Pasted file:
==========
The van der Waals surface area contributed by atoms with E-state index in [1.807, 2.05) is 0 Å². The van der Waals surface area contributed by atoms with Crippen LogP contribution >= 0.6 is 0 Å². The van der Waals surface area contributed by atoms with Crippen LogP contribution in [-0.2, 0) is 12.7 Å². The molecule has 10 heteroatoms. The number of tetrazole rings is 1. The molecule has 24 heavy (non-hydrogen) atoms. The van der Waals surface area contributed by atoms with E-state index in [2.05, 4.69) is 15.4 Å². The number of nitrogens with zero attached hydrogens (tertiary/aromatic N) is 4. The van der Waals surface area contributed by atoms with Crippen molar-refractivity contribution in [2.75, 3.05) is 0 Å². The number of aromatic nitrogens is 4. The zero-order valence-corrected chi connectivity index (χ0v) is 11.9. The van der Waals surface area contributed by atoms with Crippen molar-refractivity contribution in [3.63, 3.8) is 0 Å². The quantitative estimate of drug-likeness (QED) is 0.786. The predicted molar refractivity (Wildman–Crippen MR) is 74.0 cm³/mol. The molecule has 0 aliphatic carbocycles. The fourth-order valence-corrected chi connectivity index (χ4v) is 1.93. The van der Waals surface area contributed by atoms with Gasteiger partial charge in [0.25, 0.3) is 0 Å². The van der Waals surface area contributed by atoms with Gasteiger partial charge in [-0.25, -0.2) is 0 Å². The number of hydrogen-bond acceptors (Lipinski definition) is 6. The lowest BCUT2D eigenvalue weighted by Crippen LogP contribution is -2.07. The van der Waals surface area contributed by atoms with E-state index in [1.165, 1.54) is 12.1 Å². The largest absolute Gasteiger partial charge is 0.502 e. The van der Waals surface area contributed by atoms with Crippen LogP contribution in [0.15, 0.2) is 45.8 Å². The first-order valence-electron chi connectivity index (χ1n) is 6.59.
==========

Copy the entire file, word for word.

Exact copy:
The van der Waals surface area contributed by atoms with E-state index in [1.807, 2.05) is 0 Å². The van der Waals surface area contributed by atoms with Crippen LogP contribution >= 0.6 is 0 Å². The van der Waals surface area contributed by atoms with Crippen LogP contribution in [-0.2, 0) is 12.7 Å². The molecule has 10 heteroatoms. The number of tetrazole rings is 1. The molecule has 24 heavy (non-hydrogen) atoms. The van der Waals surface area contributed by atoms with E-state index in [2.05, 4.69) is 15.4 Å². The number of nitrogens with zero attached hydrogens (tertiary/aromatic N) is 4. The van der Waals surface area contributed by atoms with Crippen molar-refractivity contribution in [2.75, 3.05) is 0 Å². The number of aromatic nitrogens is 4. The zero-order valence-corrected chi connectivity index (χ0v) is 11.9. The van der Waals surface area contributed by atoms with Crippen molar-refractivity contribution in [3.63, 3.8) is 0 Å². The quantitative estimate of drug-likeness (QED) is 0.786. The predicted molar refractivity (Wildman–Crippen MR) is 74.0 cm³/mol. The molecule has 0 aliphatic carbocycles. The fourth-order valence-corrected chi connectivity index (χ4v) is 1.93. The van der Waals surface area contributed by atoms with Gasteiger partial charge in [0.25, 0.3) is 0 Å². The van der Waals surface area contributed by atoms with Gasteiger partial charge in [-0.25, -0.2) is 0 Å². The number of hydrogen-bond acceptors (Lipinski definition) is 6. The lowest BCUT2D eigenvalue weighted by Crippen LogP contribution is -2.07. The van der Waals surface area contributed by atoms with E-state index in [1.165, 1.54) is 12.1 Å². The largest absolute Gasteiger partial charge is 0.502 e. The van der Waals surface area contributed by atoms with Crippen LogP contribution in [0.15, 0.2) is 45.8 Å². The first-order valence-electron chi connectivity index (χ1n) is 6.59.